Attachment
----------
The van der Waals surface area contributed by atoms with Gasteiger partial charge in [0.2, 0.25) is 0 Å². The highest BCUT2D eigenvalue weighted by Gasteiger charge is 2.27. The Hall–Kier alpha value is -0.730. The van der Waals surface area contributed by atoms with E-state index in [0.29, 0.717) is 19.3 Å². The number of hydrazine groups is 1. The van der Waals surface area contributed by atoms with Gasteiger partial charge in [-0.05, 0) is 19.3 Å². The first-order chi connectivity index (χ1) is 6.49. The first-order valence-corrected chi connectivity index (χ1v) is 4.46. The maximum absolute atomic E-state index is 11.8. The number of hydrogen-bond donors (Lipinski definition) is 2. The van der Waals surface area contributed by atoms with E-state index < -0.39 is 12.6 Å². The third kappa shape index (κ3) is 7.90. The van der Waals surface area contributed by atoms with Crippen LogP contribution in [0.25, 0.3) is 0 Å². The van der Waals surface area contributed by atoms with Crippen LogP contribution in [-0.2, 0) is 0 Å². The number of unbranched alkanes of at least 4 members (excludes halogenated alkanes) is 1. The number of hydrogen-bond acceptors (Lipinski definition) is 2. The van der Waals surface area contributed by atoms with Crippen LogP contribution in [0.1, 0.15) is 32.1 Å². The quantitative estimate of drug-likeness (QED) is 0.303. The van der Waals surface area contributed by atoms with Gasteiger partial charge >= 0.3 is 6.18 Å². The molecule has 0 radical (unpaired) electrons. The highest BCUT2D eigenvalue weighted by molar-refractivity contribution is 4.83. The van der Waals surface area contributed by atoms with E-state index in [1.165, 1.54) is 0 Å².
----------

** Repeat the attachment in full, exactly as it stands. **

The van der Waals surface area contributed by atoms with Gasteiger partial charge in [0.2, 0.25) is 0 Å². The highest BCUT2D eigenvalue weighted by Gasteiger charge is 2.27. The Hall–Kier alpha value is -0.730. The van der Waals surface area contributed by atoms with E-state index in [0.29, 0.717) is 19.3 Å². The number of hydrazine groups is 1. The van der Waals surface area contributed by atoms with Gasteiger partial charge in [-0.05, 0) is 19.3 Å². The first-order chi connectivity index (χ1) is 6.49. The first-order valence-corrected chi connectivity index (χ1v) is 4.46. The maximum absolute atomic E-state index is 11.8. The number of hydrogen-bond donors (Lipinski definition) is 2. The van der Waals surface area contributed by atoms with E-state index < -0.39 is 12.6 Å². The third kappa shape index (κ3) is 7.90. The van der Waals surface area contributed by atoms with Crippen LogP contribution in [0.25, 0.3) is 0 Å². The van der Waals surface area contributed by atoms with Crippen LogP contribution in [-0.2, 0) is 0 Å². The number of unbranched alkanes of at least 4 members (excludes halogenated alkanes) is 1. The number of hydrogen-bond acceptors (Lipinski definition) is 2. The van der Waals surface area contributed by atoms with Crippen LogP contribution in [0.1, 0.15) is 32.1 Å². The quantitative estimate of drug-likeness (QED) is 0.303. The van der Waals surface area contributed by atoms with Gasteiger partial charge >= 0.3 is 6.18 Å². The molecule has 0 radical (unpaired) electrons. The highest BCUT2D eigenvalue weighted by molar-refractivity contribution is 4.83. The van der Waals surface area contributed by atoms with E-state index in [1.165, 1.54) is 0 Å².